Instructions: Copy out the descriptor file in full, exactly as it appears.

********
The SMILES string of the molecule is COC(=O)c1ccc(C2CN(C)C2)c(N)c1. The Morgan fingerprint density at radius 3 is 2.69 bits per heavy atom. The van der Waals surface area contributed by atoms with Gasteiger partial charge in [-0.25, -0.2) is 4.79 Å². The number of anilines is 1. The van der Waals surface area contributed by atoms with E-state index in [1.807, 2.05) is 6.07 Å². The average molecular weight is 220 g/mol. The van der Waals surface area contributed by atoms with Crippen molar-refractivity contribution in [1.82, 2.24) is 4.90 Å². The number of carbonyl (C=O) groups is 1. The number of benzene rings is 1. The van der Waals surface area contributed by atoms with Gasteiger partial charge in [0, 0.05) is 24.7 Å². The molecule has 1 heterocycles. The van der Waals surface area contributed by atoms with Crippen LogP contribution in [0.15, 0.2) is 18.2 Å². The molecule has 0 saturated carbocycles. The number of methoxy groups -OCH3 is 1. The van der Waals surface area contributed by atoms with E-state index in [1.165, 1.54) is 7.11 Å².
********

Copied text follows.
The SMILES string of the molecule is COC(=O)c1ccc(C2CN(C)C2)c(N)c1. The Morgan fingerprint density at radius 3 is 2.69 bits per heavy atom. The van der Waals surface area contributed by atoms with Gasteiger partial charge in [-0.25, -0.2) is 4.79 Å². The number of anilines is 1. The van der Waals surface area contributed by atoms with E-state index in [1.807, 2.05) is 6.07 Å². The average molecular weight is 220 g/mol. The van der Waals surface area contributed by atoms with Crippen molar-refractivity contribution in [1.82, 2.24) is 4.90 Å². The number of carbonyl (C=O) groups is 1. The number of benzene rings is 1. The van der Waals surface area contributed by atoms with Gasteiger partial charge in [0, 0.05) is 24.7 Å². The molecule has 1 heterocycles. The van der Waals surface area contributed by atoms with Crippen LogP contribution in [0.15, 0.2) is 18.2 Å². The molecule has 0 saturated carbocycles. The number of methoxy groups -OCH3 is 1. The van der Waals surface area contributed by atoms with E-state index in [1.165, 1.54) is 7.11 Å².